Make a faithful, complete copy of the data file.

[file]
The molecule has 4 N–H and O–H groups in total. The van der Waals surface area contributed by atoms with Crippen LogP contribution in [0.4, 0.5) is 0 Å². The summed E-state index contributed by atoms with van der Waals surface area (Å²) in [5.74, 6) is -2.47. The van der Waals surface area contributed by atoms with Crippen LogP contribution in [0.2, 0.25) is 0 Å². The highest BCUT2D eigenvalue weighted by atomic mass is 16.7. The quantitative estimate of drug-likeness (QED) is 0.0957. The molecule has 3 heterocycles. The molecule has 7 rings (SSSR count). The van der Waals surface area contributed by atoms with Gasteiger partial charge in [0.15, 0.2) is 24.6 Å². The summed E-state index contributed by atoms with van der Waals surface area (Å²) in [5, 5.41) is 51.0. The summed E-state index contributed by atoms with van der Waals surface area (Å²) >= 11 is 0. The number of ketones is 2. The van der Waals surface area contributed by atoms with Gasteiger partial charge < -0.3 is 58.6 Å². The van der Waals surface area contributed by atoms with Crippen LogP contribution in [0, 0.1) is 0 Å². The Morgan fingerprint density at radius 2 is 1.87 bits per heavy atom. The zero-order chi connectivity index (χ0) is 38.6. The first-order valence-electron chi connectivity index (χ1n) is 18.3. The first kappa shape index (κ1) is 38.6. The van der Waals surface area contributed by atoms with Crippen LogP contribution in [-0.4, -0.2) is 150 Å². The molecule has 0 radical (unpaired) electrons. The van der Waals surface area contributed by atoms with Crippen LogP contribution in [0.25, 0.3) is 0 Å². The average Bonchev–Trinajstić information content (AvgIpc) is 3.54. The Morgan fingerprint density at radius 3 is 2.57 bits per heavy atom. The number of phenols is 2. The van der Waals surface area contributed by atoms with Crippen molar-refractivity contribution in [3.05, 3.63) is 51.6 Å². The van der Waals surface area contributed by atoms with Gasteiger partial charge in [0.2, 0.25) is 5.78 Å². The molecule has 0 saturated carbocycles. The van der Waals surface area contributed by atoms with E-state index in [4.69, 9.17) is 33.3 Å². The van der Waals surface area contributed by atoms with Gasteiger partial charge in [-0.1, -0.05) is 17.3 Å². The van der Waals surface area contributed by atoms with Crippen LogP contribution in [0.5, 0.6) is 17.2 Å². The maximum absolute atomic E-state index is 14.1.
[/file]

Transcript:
The molecule has 4 N–H and O–H groups in total. The van der Waals surface area contributed by atoms with Crippen LogP contribution in [0.4, 0.5) is 0 Å². The summed E-state index contributed by atoms with van der Waals surface area (Å²) in [5.74, 6) is -2.47. The van der Waals surface area contributed by atoms with Crippen LogP contribution in [0.2, 0.25) is 0 Å². The highest BCUT2D eigenvalue weighted by atomic mass is 16.7. The quantitative estimate of drug-likeness (QED) is 0.0957. The molecule has 3 heterocycles. The molecule has 7 rings (SSSR count). The van der Waals surface area contributed by atoms with Gasteiger partial charge in [0.15, 0.2) is 24.6 Å². The summed E-state index contributed by atoms with van der Waals surface area (Å²) in [5, 5.41) is 51.0. The summed E-state index contributed by atoms with van der Waals surface area (Å²) >= 11 is 0. The number of ketones is 2. The van der Waals surface area contributed by atoms with Gasteiger partial charge < -0.3 is 58.6 Å². The van der Waals surface area contributed by atoms with Crippen LogP contribution in [0, 0.1) is 0 Å². The Morgan fingerprint density at radius 2 is 1.87 bits per heavy atom. The zero-order chi connectivity index (χ0) is 38.6. The first-order valence-electron chi connectivity index (χ1n) is 18.3. The first kappa shape index (κ1) is 38.6. The van der Waals surface area contributed by atoms with Crippen LogP contribution in [-0.4, -0.2) is 150 Å². The molecule has 0 radical (unpaired) electrons. The van der Waals surface area contributed by atoms with Crippen LogP contribution in [0.25, 0.3) is 0 Å². The average Bonchev–Trinajstić information content (AvgIpc) is 3.54. The Morgan fingerprint density at radius 3 is 2.57 bits per heavy atom. The number of phenols is 2. The van der Waals surface area contributed by atoms with Crippen molar-refractivity contribution in [3.05, 3.63) is 51.6 Å². The van der Waals surface area contributed by atoms with Gasteiger partial charge in [0.2, 0.25) is 5.78 Å². The molecule has 0 saturated carbocycles. The van der Waals surface area contributed by atoms with E-state index in [4.69, 9.17) is 33.3 Å². The van der Waals surface area contributed by atoms with Gasteiger partial charge in [-0.1, -0.05) is 17.3 Å². The van der Waals surface area contributed by atoms with Crippen LogP contribution in [0.5, 0.6) is 17.2 Å². The maximum absolute atomic E-state index is 14.1.